Cortinarius archeri

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Cortinarius archeri
Cortinarius archeri.jpg
Scientific classification
Kingdom: Fungi
Division: Basidiomycota
Class: Agaricomycetes
Order: Agaricales
Family: Cortinariaceae
Genus: Cortinarius
Species: C. archeri
Binomial name
Cortinarius archeri
Berk. (1860)
Synonyms[1]
  • Myxacium archeri (Berk.) Y.S.Chang & Kantvilas (1993)

Cortinarius archeri is a species of mushroom. The species has no common name. It has been featured on the cover of the book Fungi of Southern Australia by CSIRO scientist Neale Bougher and botanical artist Katrina Syme.[2]

Description[edit]

The cap is 4 to 8 cm (1.6 to 3.1 in) broad, deep violet at first and then becomes violet-brown with age, convex, glutinous, and smooth. The flesh is thick and tinted lavender. The gills are brown and tinted lilac-violet. The stipe is 6 to 8 cm (2.4 to 3.1 in) long, cylindrical, often swollen at the base, pale lilac above the cortina and deep violet below it. The spores are brown and fruit bodies will produce a brown spore print. The species has no odor.[3] When C. archeri is young, they have a cortina, but it is flimsy and tears apart as the cap expands which is why there are few traces of it on fully mature specimens.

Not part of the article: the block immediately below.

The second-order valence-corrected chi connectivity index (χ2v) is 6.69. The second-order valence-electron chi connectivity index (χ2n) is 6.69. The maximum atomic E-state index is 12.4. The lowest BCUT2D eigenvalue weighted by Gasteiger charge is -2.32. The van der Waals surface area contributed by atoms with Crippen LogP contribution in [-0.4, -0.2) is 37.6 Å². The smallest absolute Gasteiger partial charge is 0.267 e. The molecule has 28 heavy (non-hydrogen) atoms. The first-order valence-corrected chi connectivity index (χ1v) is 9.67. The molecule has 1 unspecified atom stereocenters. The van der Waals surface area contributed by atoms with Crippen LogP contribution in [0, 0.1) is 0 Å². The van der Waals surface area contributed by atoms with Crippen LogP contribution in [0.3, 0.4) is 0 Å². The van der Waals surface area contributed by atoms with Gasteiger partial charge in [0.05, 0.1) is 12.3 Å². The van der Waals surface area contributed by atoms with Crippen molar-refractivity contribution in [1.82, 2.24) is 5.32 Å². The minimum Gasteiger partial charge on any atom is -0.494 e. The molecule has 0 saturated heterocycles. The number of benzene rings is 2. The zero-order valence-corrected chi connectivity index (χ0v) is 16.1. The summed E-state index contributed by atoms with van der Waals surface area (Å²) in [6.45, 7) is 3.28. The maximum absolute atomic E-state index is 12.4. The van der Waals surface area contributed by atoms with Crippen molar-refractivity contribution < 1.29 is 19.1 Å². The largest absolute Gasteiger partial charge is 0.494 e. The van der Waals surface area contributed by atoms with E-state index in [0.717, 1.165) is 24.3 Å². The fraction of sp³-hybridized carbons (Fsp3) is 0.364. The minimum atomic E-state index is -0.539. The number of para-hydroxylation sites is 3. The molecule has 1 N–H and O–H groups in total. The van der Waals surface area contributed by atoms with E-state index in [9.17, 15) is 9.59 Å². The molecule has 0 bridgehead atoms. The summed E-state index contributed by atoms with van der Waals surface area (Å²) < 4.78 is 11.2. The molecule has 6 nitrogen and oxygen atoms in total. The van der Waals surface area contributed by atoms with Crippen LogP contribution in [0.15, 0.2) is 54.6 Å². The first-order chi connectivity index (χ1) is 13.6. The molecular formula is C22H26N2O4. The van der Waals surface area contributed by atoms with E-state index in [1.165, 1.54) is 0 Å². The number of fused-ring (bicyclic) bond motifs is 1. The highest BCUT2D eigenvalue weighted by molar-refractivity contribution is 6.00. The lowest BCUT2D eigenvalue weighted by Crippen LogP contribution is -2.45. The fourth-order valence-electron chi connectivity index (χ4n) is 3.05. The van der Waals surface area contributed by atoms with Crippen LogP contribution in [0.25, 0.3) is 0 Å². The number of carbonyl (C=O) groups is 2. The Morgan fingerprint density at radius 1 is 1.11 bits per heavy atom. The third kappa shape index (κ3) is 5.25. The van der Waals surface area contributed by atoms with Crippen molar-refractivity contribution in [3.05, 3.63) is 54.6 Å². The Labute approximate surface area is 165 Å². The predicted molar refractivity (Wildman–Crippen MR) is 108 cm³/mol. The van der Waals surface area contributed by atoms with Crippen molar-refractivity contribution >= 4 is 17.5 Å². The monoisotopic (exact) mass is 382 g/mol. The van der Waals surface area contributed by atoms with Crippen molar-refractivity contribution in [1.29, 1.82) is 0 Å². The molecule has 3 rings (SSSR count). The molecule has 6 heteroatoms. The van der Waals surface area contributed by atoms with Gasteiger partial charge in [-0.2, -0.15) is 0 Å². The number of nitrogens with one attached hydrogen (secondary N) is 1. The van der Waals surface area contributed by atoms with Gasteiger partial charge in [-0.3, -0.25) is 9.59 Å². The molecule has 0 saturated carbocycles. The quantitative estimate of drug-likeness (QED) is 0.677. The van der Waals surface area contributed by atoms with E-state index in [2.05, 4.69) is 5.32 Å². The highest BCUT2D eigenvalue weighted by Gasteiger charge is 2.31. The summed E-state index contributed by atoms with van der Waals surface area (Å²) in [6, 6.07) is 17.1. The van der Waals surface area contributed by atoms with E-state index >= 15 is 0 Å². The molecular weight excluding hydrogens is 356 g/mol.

Habitat[edit]

The species is common in eucalypt or mixed forests and is mycorrhizal, forms a close relationship with the roots of eucalypts or closely related trees. Although considered solitary, the mushroom can commonly be found in groups of two or three.[3] It can thrive in recently burnt forests and can also be found in suburban lawns.[4]

This is the only Cortinarius species that was found in the Field Naturalists Club of Victoria's first fungi foray to Coranderrk Bush Sanctuary.[5] The species was found during the 15th New Zealand Fungal Foray at the New Zealand Fungal Herbarium.[6] The species is at Morwell National Park.[7] It can also be found at Boronia Park.[8]

References[edit]

  1. ^ "Cortinarius archeri Berk. 1860". MycoBank. International Mycological Association. Retrieved 2011-11-07. 
  2. ^ "Mushroom Magic – We'd Be Lost Without Them". CSIRO. 1998-04-06. Retrieved 2010-02-15. 
  3. ^ a b Young, Tony; Smith, Kay (2005). A Field Guide to the Fungi of Australia. UNSW Press. p. 124. ISBN 978-0-86840-742-5. 
  4. ^ "Cortinarius archeri". Blueswami. Retrieved 2010-02-15. 
  5. ^ "FNCV Fungal Group Foray". FNCV. Retrieved 2010-02-15. 
  6. ^ "Species collected during the 15th New Zealand Fungal Foray, Tuai". Landcare Research. Retrieved 2010-02-15. 
  7. ^ "Fungus list". Morwell National Park Online. Retrieved 2010-02-15. 
  8. ^ "Boronia Park Plants – Part 3". Friends of Boronia Park. Retrieved 2010-02-15.